• 68°

Lee Ingram honoring late brother and helping others through music

Over the years Lee Ingram has chosen to learn about who his brother, Ben, was and the struggles he was dealing with that led to him taking his own life in 2017.

On the third anniversary of losing his brother, Ingram is starting a passion project that he has been mulling over for years, but a pandemic and forced quarantine have provided the proper time to devote to it.

Under the name “Groove Ginger,” Ingram is honoring his brother through music while also hoping to help others dealing with mental health issues and thoughts of suicide before it is too late for them.

Each year Ingram has chosen a different way to commemorate his twin brother and keep his memory alive. On the first anniversary, Ingram published a book full of his brother’s writings that he found after Ben’s death. The book is titled “Dreams About Food: Stories by Ben Ingram” and has been purchased by 400 to 500 people, according to Ingram. The book is available to purchase on Amazon.

Along with publishing a book, Ingram helped create a scholarship in his brother’s name that is awarded to at least one Ole Miss junior accepted as a late entry into the Sally McDonnell Barksdale Honors College.

Last year, Ingram organized the “Walk With Ben” event that took place in Oxford and Ridgeland, where he and his brother are from.

“I did something that kind of commemorated his writing. We’d done things around mental health and suicide and I was like, ‘Well, what about music?'” Ingram said. “I play music. I love playing the drums. I’ve played some bass and my brother and I had a huge bond over music. So, I was like, ‘Well, that’s perfect. I’ll do that.'”

With the world shutdown due to the COVID-19 pandemic, Ingram rented a house from a friend of his that provided the perfect space for him to set up his drums and recording equipment to help bring “Groove Ginger” to life over the past few months.

Ingram has had the idea of putting a YouTube channel together of him drumming to songs, so he decided to combine to the two projects together with the initial launch built around suicide awareness.

The first push will consist of five videos with Ingram doing one video in Ben’s honor. That video was to the song “My Hero” by the Foo Fighters. Ingram also did a voice over, talking about his brother.

“I wanted to keep going,” Ingram said. “I don’t want to just stop here, ‘Like, lets keep going.'”

All of the videos Ingram has posted to his social media accounts have had the phone number to the suicide hotline somewhere on the screen.

One key piece that helps tie Ingram and his brother together through this project is a bass guitar. It is not some random bass guitar that Ingram picked up to start this, it belonged to Ben.

But as the tale as old as time goes, Ben purchased the bass with the hopes of taking lessons and learning to play. Instead, life took Ben back to the pen and paper, leaving the bass guitar behind.

Ingram has since picked it up and keeping his brother’s memory alive by playing it in his videos.

“I would consider us both creative people,” Ingram said. “We were both huge lovers of music. The last time we really hung out was at a Radiohead concert. So, when I’m doing all this I think about him a lot. …It’s pretty special. When I’m playing and I’m kind of in my zone, when you’re playing music you’re in this flow state but you’re still trying to make decisions. ‘Okay, what should I do next?’ It is nice to be in that moment like, ‘What would Ben think is cool?'”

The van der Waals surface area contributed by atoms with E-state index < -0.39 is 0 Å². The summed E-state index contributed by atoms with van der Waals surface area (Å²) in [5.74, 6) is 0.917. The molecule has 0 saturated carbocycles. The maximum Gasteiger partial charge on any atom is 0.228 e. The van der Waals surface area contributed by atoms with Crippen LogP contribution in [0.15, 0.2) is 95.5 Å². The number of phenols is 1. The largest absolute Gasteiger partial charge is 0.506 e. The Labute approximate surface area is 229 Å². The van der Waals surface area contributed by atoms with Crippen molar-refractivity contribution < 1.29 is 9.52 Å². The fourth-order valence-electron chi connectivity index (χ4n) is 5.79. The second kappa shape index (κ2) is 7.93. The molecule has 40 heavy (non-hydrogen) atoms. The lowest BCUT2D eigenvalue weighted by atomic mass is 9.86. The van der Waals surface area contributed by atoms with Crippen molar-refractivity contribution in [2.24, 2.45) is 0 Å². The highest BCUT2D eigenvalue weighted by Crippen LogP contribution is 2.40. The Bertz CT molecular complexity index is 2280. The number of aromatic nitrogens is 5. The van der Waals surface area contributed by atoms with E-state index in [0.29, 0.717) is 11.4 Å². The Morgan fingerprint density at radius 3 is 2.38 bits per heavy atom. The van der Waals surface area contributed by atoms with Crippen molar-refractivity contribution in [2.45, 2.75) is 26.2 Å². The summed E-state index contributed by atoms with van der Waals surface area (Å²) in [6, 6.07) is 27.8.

In 2017, Ingram dealt with the loss of his brother as well as two of his musical heroes in Linkin Park’s Chester Bennington and Chris Cornell of Soundgarden and Audioslave fame. Both committed suicide within months of Ingram’s brother also taking his life.

Ingram is playing songs from his heroes lost as well as songs his brother loved. Most songs will tie in mental health awareness but Ingram said not every song he performs for the project will have that theme.

To find all of Ingram’s videos, visit grooveginger.com, which links directly to his YouTube page.


Local doctor eases parents concerns for back to school


US Marshal’s recognize staff at Baptist Memorial-North Mississippi

Lafayette County

Census deadline shortened by one month

Lafayette County

Tannehill: Next state flag “will be the flag of our lifetime”


Ole Miss student completes summer internship online


Oxford School District delays start of 2020-21 school year


Board of Supervisors approve additional funding for Election Day


Board of Aldermen vote to require masks outdoors


Former Oxford Mayor Richard Howorth removed from Tennessee Valley Authority Board


Oxford and Lafayette County school districts approve budgets for upcoming year


Senator Hyde-Smith advocated for emergency training programs


Lafayette County man arrested for weapon possession by felon


Lafayette Man arrested on Hwy 6 for possession of weapon by a felon


Mildred Tidwell Jarrett Obituary


Mississippi college student dies after wakeboarding accident in Virginia


UM Panhellenic Council’s 2020 recruitment to be held virtually for first three days.

Lafayette County

COVID-19 case total surpasses 800 in Lafayette County with 169 active


Oxford Film Festival announces lineup for final two weeks of virtual fest


Magnolia Montessori School adding a new classroom for upcoming school year

Lafayette County

Student Housing plans for Move-In day


Baptist Hospital-North Mississippi receives award from American Heart Association


Mississippi’s COVID-19 ‘test positivity rate’ highest in nation


Mississippi has the most sustainable credit card debt


Common Ground Coffee bridges gaps and breaks down barriers